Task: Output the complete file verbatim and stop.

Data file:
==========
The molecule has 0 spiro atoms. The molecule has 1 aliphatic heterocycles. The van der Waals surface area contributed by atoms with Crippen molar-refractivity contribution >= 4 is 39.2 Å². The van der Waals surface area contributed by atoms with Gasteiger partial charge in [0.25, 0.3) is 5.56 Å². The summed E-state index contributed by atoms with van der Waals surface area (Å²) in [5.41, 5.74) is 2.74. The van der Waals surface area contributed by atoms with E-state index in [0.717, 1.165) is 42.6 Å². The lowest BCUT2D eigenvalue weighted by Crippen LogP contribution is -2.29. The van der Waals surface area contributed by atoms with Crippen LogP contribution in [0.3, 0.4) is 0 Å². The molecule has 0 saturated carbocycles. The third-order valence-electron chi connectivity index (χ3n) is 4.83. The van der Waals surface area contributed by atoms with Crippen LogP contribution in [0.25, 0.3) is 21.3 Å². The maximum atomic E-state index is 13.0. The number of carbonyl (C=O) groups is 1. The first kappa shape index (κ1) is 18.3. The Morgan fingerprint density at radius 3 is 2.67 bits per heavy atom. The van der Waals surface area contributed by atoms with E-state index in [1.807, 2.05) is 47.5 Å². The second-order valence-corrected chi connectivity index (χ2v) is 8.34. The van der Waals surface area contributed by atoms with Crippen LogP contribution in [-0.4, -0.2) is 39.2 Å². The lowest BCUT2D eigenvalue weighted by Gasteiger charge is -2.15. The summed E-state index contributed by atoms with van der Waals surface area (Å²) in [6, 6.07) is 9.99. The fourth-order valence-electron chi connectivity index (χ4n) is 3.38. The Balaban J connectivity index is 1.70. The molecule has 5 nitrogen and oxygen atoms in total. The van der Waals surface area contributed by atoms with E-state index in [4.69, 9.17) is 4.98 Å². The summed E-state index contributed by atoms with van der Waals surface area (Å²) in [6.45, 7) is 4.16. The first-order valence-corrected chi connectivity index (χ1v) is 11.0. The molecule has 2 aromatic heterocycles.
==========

The molecule has 0 spiro atoms. The molecule has 1 aliphatic heterocycles. The van der Waals surface area contributed by atoms with Crippen molar-refractivity contribution >= 4 is 39.2 Å². The van der Waals surface area contributed by atoms with Gasteiger partial charge in [0.25, 0.3) is 5.56 Å². The summed E-state index contributed by atoms with van der Waals surface area (Å²) in [5.41, 5.74) is 2.74. The van der Waals surface area contributed by atoms with E-state index in [0.717, 1.165) is 42.6 Å². The lowest BCUT2D eigenvalue weighted by Crippen LogP contribution is -2.29. The van der Waals surface area contributed by atoms with Crippen LogP contribution in [0.3, 0.4) is 0 Å². The molecule has 0 saturated carbocycles. The third-order valence-electron chi connectivity index (χ3n) is 4.83. The van der Waals surface area contributed by atoms with Crippen LogP contribution in [0.25, 0.3) is 21.3 Å². The maximum atomic E-state index is 13.0. The number of carbonyl (C=O) groups is 1. The first kappa shape index (κ1) is 18.3. The Morgan fingerprint density at radius 3 is 2.67 bits per heavy atom. The van der Waals surface area contributed by atoms with E-state index in [1.807, 2.05) is 47.5 Å². The second-order valence-corrected chi connectivity index (χ2v) is 8.34. The van der Waals surface area contributed by atoms with Crippen LogP contribution in [-0.4, -0.2) is 39.2 Å². The lowest BCUT2D eigenvalue weighted by Gasteiger charge is -2.15. The summed E-state index contributed by atoms with van der Waals surface area (Å²) in [6, 6.07) is 9.99. The fourth-order valence-electron chi connectivity index (χ4n) is 3.38. The Balaban J connectivity index is 1.70. The molecule has 5 nitrogen and oxygen atoms in total. The van der Waals surface area contributed by atoms with E-state index in [4.69, 9.17) is 4.98 Å². The summed E-state index contributed by atoms with van der Waals surface area (Å²) in [6.45, 7) is 4.16. The first-order valence-corrected chi connectivity index (χ1v) is 11.0. The molecule has 2 aromatic heterocycles.